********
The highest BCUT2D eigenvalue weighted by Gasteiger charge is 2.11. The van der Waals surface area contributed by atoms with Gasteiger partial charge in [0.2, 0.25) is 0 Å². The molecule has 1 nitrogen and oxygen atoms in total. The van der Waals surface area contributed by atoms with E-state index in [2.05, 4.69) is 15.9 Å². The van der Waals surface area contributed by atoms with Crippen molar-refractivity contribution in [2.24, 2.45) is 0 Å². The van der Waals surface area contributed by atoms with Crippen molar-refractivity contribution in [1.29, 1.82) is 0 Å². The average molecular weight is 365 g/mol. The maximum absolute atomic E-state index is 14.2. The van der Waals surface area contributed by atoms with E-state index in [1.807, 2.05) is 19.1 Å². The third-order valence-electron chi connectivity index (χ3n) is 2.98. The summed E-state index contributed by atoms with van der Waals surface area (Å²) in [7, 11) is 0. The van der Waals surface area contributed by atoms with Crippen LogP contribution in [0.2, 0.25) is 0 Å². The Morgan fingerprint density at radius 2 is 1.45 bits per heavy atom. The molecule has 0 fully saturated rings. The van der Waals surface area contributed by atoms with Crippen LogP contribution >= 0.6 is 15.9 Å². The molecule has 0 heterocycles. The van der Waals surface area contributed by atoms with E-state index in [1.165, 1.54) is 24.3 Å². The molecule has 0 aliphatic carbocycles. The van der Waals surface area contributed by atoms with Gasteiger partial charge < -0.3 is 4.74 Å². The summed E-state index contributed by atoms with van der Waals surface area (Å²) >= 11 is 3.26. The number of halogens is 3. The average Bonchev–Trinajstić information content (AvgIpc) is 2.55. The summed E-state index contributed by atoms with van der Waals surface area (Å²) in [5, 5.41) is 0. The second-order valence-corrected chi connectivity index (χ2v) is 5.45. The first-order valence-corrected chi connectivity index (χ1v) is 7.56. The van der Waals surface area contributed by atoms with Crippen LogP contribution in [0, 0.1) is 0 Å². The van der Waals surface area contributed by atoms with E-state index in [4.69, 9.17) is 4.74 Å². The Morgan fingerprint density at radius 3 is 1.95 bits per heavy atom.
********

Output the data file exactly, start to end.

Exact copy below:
The highest BCUT2D eigenvalue weighted by Gasteiger charge is 2.11. The van der Waals surface area contributed by atoms with Gasteiger partial charge in [0.2, 0.25) is 0 Å². The molecule has 1 nitrogen and oxygen atoms in total. The van der Waals surface area contributed by atoms with E-state index in [2.05, 4.69) is 15.9 Å². The van der Waals surface area contributed by atoms with Crippen molar-refractivity contribution in [2.24, 2.45) is 0 Å². The van der Waals surface area contributed by atoms with Crippen molar-refractivity contribution in [1.29, 1.82) is 0 Å². The average molecular weight is 365 g/mol. The maximum absolute atomic E-state index is 14.2. The van der Waals surface area contributed by atoms with E-state index in [1.807, 2.05) is 19.1 Å². The third-order valence-electron chi connectivity index (χ3n) is 2.98. The summed E-state index contributed by atoms with van der Waals surface area (Å²) in [7, 11) is 0. The van der Waals surface area contributed by atoms with Crippen LogP contribution in [0.2, 0.25) is 0 Å². The Morgan fingerprint density at radius 2 is 1.45 bits per heavy atom. The molecule has 0 fully saturated rings. The van der Waals surface area contributed by atoms with Crippen LogP contribution >= 0.6 is 15.9 Å². The molecule has 0 heterocycles. The van der Waals surface area contributed by atoms with E-state index in [1.165, 1.54) is 24.3 Å². The molecule has 0 aliphatic carbocycles. The van der Waals surface area contributed by atoms with Gasteiger partial charge < -0.3 is 4.74 Å². The summed E-state index contributed by atoms with van der Waals surface area (Å²) >= 11 is 3.26. The number of halogens is 3. The average Bonchev–Trinajstić information content (AvgIpc) is 2.55. The summed E-state index contributed by atoms with van der Waals surface area (Å²) in [5, 5.41) is 0. The second-order valence-corrected chi connectivity index (χ2v) is 5.45. The first-order valence-corrected chi connectivity index (χ1v) is 7.56. The van der Waals surface area contributed by atoms with Crippen LogP contribution in [0, 0.1) is 0 Å². The van der Waals surface area contributed by atoms with E-state index in [4.69, 9.17) is 4.74 Å². The Morgan fingerprint density at radius 3 is 1.95 bits per heavy atom.